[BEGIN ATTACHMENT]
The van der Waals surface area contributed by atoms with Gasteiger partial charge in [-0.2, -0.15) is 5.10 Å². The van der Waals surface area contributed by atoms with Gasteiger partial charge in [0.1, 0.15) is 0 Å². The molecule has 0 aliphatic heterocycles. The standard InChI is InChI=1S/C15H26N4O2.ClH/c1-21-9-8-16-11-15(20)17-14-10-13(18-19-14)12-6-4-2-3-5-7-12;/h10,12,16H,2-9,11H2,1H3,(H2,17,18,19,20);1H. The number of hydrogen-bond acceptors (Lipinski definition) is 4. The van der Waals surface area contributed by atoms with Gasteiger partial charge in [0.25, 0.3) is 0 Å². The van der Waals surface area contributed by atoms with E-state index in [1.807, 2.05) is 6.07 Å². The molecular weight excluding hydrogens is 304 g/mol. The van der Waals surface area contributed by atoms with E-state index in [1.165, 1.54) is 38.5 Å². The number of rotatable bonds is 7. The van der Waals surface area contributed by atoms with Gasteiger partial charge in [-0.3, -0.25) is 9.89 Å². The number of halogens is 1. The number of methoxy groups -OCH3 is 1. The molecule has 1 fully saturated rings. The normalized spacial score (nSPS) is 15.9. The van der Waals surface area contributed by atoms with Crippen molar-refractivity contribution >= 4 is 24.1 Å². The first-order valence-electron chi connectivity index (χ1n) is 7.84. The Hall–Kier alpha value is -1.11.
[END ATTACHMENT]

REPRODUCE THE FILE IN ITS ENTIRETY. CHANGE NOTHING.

The van der Waals surface area contributed by atoms with Gasteiger partial charge in [-0.2, -0.15) is 5.10 Å². The van der Waals surface area contributed by atoms with Gasteiger partial charge in [0.1, 0.15) is 0 Å². The molecule has 0 aliphatic heterocycles. The standard InChI is InChI=1S/C15H26N4O2.ClH/c1-21-9-8-16-11-15(20)17-14-10-13(18-19-14)12-6-4-2-3-5-7-12;/h10,12,16H,2-9,11H2,1H3,(H2,17,18,19,20);1H. The number of hydrogen-bond acceptors (Lipinski definition) is 4. The van der Waals surface area contributed by atoms with Gasteiger partial charge in [0.25, 0.3) is 0 Å². The van der Waals surface area contributed by atoms with E-state index in [1.807, 2.05) is 6.07 Å². The molecular weight excluding hydrogens is 304 g/mol. The van der Waals surface area contributed by atoms with E-state index in [1.165, 1.54) is 38.5 Å². The number of rotatable bonds is 7. The van der Waals surface area contributed by atoms with Gasteiger partial charge in [-0.3, -0.25) is 9.89 Å². The number of halogens is 1. The number of methoxy groups -OCH3 is 1. The molecule has 1 fully saturated rings. The normalized spacial score (nSPS) is 15.9. The van der Waals surface area contributed by atoms with Crippen molar-refractivity contribution >= 4 is 24.1 Å². The first-order valence-electron chi connectivity index (χ1n) is 7.84. The Hall–Kier alpha value is -1.11.